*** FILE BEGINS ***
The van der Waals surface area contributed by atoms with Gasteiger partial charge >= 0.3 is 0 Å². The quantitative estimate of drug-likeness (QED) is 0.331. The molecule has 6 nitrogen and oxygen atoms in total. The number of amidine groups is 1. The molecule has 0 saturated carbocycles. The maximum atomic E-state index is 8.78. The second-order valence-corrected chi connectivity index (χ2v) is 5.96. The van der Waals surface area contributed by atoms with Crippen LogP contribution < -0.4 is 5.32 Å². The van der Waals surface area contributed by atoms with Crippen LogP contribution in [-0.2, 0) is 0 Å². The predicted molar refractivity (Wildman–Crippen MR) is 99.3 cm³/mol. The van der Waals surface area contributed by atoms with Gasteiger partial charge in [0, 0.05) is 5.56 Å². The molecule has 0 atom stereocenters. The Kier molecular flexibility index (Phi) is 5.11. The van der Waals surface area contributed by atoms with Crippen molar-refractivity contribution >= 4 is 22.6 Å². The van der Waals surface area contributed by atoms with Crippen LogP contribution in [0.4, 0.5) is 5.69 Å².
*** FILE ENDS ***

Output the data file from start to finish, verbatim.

The van der Waals surface area contributed by atoms with Gasteiger partial charge >= 0.3 is 0 Å². The quantitative estimate of drug-likeness (QED) is 0.331. The molecule has 6 nitrogen and oxygen atoms in total. The number of amidine groups is 1. The molecule has 0 saturated carbocycles. The maximum atomic E-state index is 8.78. The second-order valence-corrected chi connectivity index (χ2v) is 5.96. The van der Waals surface area contributed by atoms with Crippen LogP contribution < -0.4 is 5.32 Å². The van der Waals surface area contributed by atoms with Crippen LogP contribution in [-0.2, 0) is 0 Å². The predicted molar refractivity (Wildman–Crippen MR) is 99.3 cm³/mol. The van der Waals surface area contributed by atoms with Gasteiger partial charge in [0, 0.05) is 5.56 Å². The molecule has 0 atom stereocenters. The Kier molecular flexibility index (Phi) is 5.11. The van der Waals surface area contributed by atoms with Crippen molar-refractivity contribution >= 4 is 22.6 Å². The van der Waals surface area contributed by atoms with Crippen LogP contribution in [0.4, 0.5) is 5.69 Å².